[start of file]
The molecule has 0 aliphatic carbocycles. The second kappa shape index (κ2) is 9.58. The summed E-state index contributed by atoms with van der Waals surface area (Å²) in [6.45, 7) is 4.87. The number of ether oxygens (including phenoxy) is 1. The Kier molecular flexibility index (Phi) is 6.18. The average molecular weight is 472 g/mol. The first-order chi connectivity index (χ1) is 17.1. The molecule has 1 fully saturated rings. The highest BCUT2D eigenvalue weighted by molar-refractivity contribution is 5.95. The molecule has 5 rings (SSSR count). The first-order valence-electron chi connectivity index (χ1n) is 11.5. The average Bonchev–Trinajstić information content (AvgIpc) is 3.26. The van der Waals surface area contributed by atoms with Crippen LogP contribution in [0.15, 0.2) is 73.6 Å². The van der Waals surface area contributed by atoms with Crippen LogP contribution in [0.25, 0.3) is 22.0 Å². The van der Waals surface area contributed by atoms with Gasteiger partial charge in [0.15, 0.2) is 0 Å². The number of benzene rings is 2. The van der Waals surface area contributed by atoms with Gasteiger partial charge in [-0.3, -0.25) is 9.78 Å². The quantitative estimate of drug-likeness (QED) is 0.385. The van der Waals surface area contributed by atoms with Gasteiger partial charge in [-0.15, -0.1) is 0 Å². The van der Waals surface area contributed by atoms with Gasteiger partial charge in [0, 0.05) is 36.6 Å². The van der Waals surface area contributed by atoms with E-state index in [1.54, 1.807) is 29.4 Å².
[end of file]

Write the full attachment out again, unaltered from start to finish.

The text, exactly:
The molecule has 0 aliphatic carbocycles. The second kappa shape index (κ2) is 9.58. The summed E-state index contributed by atoms with van der Waals surface area (Å²) in [6.45, 7) is 4.87. The number of ether oxygens (including phenoxy) is 1. The Kier molecular flexibility index (Phi) is 6.18. The average molecular weight is 472 g/mol. The first-order chi connectivity index (χ1) is 17.1. The molecule has 1 fully saturated rings. The highest BCUT2D eigenvalue weighted by molar-refractivity contribution is 5.95. The molecule has 5 rings (SSSR count). The first-order valence-electron chi connectivity index (χ1n) is 11.5. The average Bonchev–Trinajstić information content (AvgIpc) is 3.26. The van der Waals surface area contributed by atoms with Crippen LogP contribution in [0.15, 0.2) is 73.6 Å². The van der Waals surface area contributed by atoms with Crippen LogP contribution in [0.25, 0.3) is 22.0 Å². The van der Waals surface area contributed by atoms with Gasteiger partial charge in [0.15, 0.2) is 0 Å². The number of benzene rings is 2. The van der Waals surface area contributed by atoms with Gasteiger partial charge in [-0.3, -0.25) is 9.78 Å². The quantitative estimate of drug-likeness (QED) is 0.385. The van der Waals surface area contributed by atoms with Gasteiger partial charge in [-0.15, -0.1) is 0 Å². The van der Waals surface area contributed by atoms with Gasteiger partial charge in [0, 0.05) is 36.6 Å². The van der Waals surface area contributed by atoms with E-state index in [1.54, 1.807) is 29.4 Å².